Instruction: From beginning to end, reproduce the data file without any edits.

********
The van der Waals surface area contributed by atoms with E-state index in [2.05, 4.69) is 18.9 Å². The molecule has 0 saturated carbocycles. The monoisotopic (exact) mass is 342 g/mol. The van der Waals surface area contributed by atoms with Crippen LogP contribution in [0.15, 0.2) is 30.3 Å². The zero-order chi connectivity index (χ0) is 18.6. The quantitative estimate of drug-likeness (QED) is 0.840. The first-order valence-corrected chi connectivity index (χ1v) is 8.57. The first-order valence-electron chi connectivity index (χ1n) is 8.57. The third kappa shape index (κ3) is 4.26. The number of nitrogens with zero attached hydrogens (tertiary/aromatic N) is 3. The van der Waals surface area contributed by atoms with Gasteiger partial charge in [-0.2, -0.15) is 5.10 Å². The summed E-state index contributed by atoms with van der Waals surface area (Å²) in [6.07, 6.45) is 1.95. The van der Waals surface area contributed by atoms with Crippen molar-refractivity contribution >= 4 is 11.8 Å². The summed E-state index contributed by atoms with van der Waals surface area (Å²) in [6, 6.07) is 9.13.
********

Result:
The van der Waals surface area contributed by atoms with E-state index in [2.05, 4.69) is 18.9 Å². The molecule has 0 saturated carbocycles. The monoisotopic (exact) mass is 342 g/mol. The van der Waals surface area contributed by atoms with Crippen LogP contribution in [0.15, 0.2) is 30.3 Å². The zero-order chi connectivity index (χ0) is 18.6. The quantitative estimate of drug-likeness (QED) is 0.840. The first-order valence-corrected chi connectivity index (χ1v) is 8.57. The first-order valence-electron chi connectivity index (χ1n) is 8.57. The third kappa shape index (κ3) is 4.26. The number of nitrogens with zero attached hydrogens (tertiary/aromatic N) is 3. The van der Waals surface area contributed by atoms with Gasteiger partial charge in [-0.2, -0.15) is 5.10 Å². The summed E-state index contributed by atoms with van der Waals surface area (Å²) in [6.07, 6.45) is 1.95. The van der Waals surface area contributed by atoms with Crippen molar-refractivity contribution >= 4 is 11.8 Å². The summed E-state index contributed by atoms with van der Waals surface area (Å²) in [6, 6.07) is 9.13.